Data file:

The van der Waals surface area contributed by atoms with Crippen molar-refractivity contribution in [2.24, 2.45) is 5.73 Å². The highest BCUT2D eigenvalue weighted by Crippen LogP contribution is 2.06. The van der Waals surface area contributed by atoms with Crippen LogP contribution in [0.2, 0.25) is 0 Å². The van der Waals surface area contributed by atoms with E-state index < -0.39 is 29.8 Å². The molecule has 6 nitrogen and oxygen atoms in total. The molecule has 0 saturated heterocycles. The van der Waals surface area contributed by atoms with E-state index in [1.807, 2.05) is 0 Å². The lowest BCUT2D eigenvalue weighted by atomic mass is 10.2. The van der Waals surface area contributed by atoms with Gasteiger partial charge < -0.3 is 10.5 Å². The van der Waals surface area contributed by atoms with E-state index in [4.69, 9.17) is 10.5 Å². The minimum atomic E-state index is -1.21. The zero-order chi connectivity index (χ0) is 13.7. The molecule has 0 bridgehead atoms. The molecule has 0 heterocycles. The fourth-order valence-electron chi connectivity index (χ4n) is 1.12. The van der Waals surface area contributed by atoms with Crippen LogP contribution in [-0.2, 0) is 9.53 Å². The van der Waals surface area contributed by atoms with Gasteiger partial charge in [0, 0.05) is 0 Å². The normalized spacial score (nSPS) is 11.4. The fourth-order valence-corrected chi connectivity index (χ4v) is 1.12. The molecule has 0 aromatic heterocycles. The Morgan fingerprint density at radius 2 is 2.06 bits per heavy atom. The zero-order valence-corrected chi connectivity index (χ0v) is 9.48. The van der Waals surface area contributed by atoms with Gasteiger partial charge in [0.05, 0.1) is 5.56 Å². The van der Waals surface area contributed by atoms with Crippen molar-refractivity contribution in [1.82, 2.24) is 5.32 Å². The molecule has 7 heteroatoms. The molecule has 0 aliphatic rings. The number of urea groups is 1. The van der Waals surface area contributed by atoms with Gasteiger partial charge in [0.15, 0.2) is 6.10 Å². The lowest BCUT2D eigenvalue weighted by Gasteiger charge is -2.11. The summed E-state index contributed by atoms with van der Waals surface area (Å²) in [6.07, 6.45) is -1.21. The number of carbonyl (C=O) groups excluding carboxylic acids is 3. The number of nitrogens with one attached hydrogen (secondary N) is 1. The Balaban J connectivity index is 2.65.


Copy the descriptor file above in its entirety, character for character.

The van der Waals surface area contributed by atoms with Crippen molar-refractivity contribution in [2.24, 2.45) is 5.73 Å². The highest BCUT2D eigenvalue weighted by Crippen LogP contribution is 2.06. The van der Waals surface area contributed by atoms with Crippen LogP contribution in [0.2, 0.25) is 0 Å². The van der Waals surface area contributed by atoms with E-state index < -0.39 is 29.8 Å². The molecule has 6 nitrogen and oxygen atoms in total. The molecule has 0 saturated heterocycles. The van der Waals surface area contributed by atoms with E-state index in [1.807, 2.05) is 0 Å². The lowest BCUT2D eigenvalue weighted by atomic mass is 10.2. The van der Waals surface area contributed by atoms with Gasteiger partial charge < -0.3 is 10.5 Å². The van der Waals surface area contributed by atoms with E-state index in [4.69, 9.17) is 10.5 Å². The minimum atomic E-state index is -1.21. The zero-order chi connectivity index (χ0) is 13.7. The molecule has 0 bridgehead atoms. The molecule has 0 heterocycles. The fourth-order valence-electron chi connectivity index (χ4n) is 1.12. The van der Waals surface area contributed by atoms with Crippen LogP contribution in [-0.2, 0) is 9.53 Å². The van der Waals surface area contributed by atoms with Gasteiger partial charge in [0, 0.05) is 0 Å². The normalized spacial score (nSPS) is 11.4. The fourth-order valence-corrected chi connectivity index (χ4v) is 1.12. The molecule has 0 aromatic heterocycles. The Morgan fingerprint density at radius 2 is 2.06 bits per heavy atom. The zero-order valence-corrected chi connectivity index (χ0v) is 9.48. The van der Waals surface area contributed by atoms with Gasteiger partial charge in [0.05, 0.1) is 5.56 Å². The van der Waals surface area contributed by atoms with Crippen molar-refractivity contribution in [1.82, 2.24) is 5.32 Å². The molecule has 7 heteroatoms. The molecule has 0 aliphatic rings. The number of urea groups is 1. The van der Waals surface area contributed by atoms with Gasteiger partial charge in [0.15, 0.2) is 6.10 Å². The lowest BCUT2D eigenvalue weighted by Gasteiger charge is -2.11. The summed E-state index contributed by atoms with van der Waals surface area (Å²) in [6.07, 6.45) is -1.21. The number of carbonyl (C=O) groups excluding carboxylic acids is 3. The number of nitrogens with one attached hydrogen (secondary N) is 1. The Balaban J connectivity index is 2.65.